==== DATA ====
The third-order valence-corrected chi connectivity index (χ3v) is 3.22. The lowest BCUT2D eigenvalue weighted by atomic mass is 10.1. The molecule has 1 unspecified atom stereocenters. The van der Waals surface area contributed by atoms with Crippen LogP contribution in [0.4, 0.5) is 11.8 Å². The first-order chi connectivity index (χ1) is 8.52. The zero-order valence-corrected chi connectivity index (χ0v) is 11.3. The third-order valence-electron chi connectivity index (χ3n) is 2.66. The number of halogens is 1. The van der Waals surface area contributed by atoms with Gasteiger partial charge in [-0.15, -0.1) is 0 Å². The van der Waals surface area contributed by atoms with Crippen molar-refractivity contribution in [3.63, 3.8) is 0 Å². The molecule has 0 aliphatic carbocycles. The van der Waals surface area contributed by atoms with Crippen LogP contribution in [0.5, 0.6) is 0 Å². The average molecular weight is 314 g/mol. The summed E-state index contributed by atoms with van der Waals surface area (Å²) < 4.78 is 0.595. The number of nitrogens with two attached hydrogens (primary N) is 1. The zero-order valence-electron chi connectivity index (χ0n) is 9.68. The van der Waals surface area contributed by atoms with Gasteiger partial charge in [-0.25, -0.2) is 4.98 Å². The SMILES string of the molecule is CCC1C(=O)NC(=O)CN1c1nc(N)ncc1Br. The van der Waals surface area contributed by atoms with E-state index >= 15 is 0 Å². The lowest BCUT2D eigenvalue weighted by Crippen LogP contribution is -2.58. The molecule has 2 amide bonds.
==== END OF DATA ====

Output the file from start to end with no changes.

The third-order valence-corrected chi connectivity index (χ3v) is 3.22. The lowest BCUT2D eigenvalue weighted by atomic mass is 10.1. The molecule has 1 unspecified atom stereocenters. The van der Waals surface area contributed by atoms with Crippen LogP contribution in [0.4, 0.5) is 11.8 Å². The first-order chi connectivity index (χ1) is 8.52. The zero-order valence-corrected chi connectivity index (χ0v) is 11.3. The third-order valence-electron chi connectivity index (χ3n) is 2.66. The number of halogens is 1. The van der Waals surface area contributed by atoms with Gasteiger partial charge in [-0.15, -0.1) is 0 Å². The van der Waals surface area contributed by atoms with Crippen molar-refractivity contribution in [3.63, 3.8) is 0 Å². The molecule has 0 aliphatic carbocycles. The van der Waals surface area contributed by atoms with Crippen LogP contribution in [0.5, 0.6) is 0 Å². The average molecular weight is 314 g/mol. The summed E-state index contributed by atoms with van der Waals surface area (Å²) < 4.78 is 0.595. The number of nitrogens with two attached hydrogens (primary N) is 1. The zero-order valence-electron chi connectivity index (χ0n) is 9.68. The van der Waals surface area contributed by atoms with Gasteiger partial charge in [-0.25, -0.2) is 4.98 Å². The SMILES string of the molecule is CCC1C(=O)NC(=O)CN1c1nc(N)ncc1Br. The van der Waals surface area contributed by atoms with E-state index >= 15 is 0 Å². The lowest BCUT2D eigenvalue weighted by Crippen LogP contribution is -2.58. The molecule has 2 amide bonds.